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Four Resources on Co-Design for the Australian Context

3 minutes of reading

Co-design (also known as participatory design) is an approach that involves all stakeholders in the design process. Co-design ensures that results meet their needs. In this fast-moving world, where issues are becoming more complex, co-design helps in finding solutions that meet stakeholder needs.

Co-design has become more relevant in government decision making. Co-design is a narrative method of creatively engaging citizens and stakeholders to collectively find solutions to complex problems. Co-design holds great promise for policymakers and political leaders. Australia’s second Open Government National Action Plan has elements of co-design to improve transparency and public participation.

Here are four key resources on co-design: the process, benefits, and implementation for different industries and sectors.

  1. Beyond Sticky Notes – Kelly Ann McKercher

Beyond Sticky Notes is a book written by Kelly Ann McKercher, a designer and writer working on design-led social innovation. The book explains, in detail, the mindsets, methods, and social movements of co-design. It is a useful resource for anyone new to the concept and it identifies four principles that guide the process: share power, prioritize relationships, use participatory means, and build capacity.

  1. Human-centered design playbook – Innovation Branch of Victorian State Government

Human-centered design playbook is a toolkit exclusively for public servants who are designing, procuring, or managing human-centred design projects. This book, unlike many others, was written for the context of the Victorian public sector. The playbook gives a structured approach, with case studies, for different steps in a human-centred design projects like scoping and planning or working with an external agency.

  1. Experience Based Co-design Toolkit – Australian Healthcare and Hospitals Association and Consumers Forum of Australia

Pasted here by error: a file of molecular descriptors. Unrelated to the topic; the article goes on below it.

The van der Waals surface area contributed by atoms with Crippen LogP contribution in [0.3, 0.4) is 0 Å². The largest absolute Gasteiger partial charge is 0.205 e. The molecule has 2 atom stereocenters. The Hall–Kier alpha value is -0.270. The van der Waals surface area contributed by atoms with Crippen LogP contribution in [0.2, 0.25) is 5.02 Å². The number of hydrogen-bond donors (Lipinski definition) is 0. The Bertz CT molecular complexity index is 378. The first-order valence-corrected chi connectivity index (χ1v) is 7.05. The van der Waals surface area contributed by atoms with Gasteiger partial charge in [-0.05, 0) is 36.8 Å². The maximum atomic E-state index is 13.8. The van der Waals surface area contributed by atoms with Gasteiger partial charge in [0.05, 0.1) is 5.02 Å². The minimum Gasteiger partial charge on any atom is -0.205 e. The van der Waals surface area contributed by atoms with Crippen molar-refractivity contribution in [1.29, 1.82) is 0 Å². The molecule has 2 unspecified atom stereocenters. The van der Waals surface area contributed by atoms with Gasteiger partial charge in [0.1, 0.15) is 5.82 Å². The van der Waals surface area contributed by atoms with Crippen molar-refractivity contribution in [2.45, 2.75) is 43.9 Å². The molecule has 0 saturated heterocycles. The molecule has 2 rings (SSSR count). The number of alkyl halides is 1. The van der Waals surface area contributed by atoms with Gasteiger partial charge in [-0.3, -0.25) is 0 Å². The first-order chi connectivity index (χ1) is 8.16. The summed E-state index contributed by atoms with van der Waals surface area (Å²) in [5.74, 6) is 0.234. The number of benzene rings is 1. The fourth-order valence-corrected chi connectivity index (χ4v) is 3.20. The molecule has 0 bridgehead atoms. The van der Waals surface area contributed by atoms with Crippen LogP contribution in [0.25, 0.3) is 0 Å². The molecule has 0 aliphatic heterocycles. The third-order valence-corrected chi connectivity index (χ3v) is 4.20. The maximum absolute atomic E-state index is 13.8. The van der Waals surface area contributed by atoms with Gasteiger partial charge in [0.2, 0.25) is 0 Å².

Experience-based co-design was developed in partnership with the Australian Healthcare and Hospitals Association (AHHA) and Consumers Health Forum (CHF). The resource is aimed to equip health sector departments and professionals to deliver an improved recovery experience. In doing so, the approach not only improves the experience of patients but also of the workforce. If any organisation requires additional resources to undertake co-design, AHHA has an experienced team to support and guide through the process.

  1. Connect with Me (co-design toolkit) – Government of Western Australia and People with disabilities Western Australia

Connect with Me is a co-design toolkit focusing on people with disability and services provided to them. The toolkit details directions on how to successfully engage, connect and co-design with people with disability. The objective is to improve the peoples’ experiences of services and the service themselves. The toolkit houses resources like route maps, stakeholder needs frameworks and tools for change management.

The Australian government is also working on implementing co-design to engage more citizen participation in policymaking, to better respond to needs at an individual level.

Interested in knowing more about this approach by the Australian Government?  On the 19th of May 2021, GovComms Institute (GCI) will be hosting a virtual panel discussion for the Open Government Partnership’s (OGP) Open Government Week (OGW) event. The panel will comprise of local and international experts across government and the private sector, responding to the question: “What are the best ways for the Australian Government to approach ‘co-design to enable greater citizen participation in decision making?”

The event will be delivered virtually via Hopin on 19 May 2021 from 4:00 PM to 6:00 PM (AEST). Attendees can dial in from remote locations to listen to different industry perspectives from the speakers and even participate in a live networking session.

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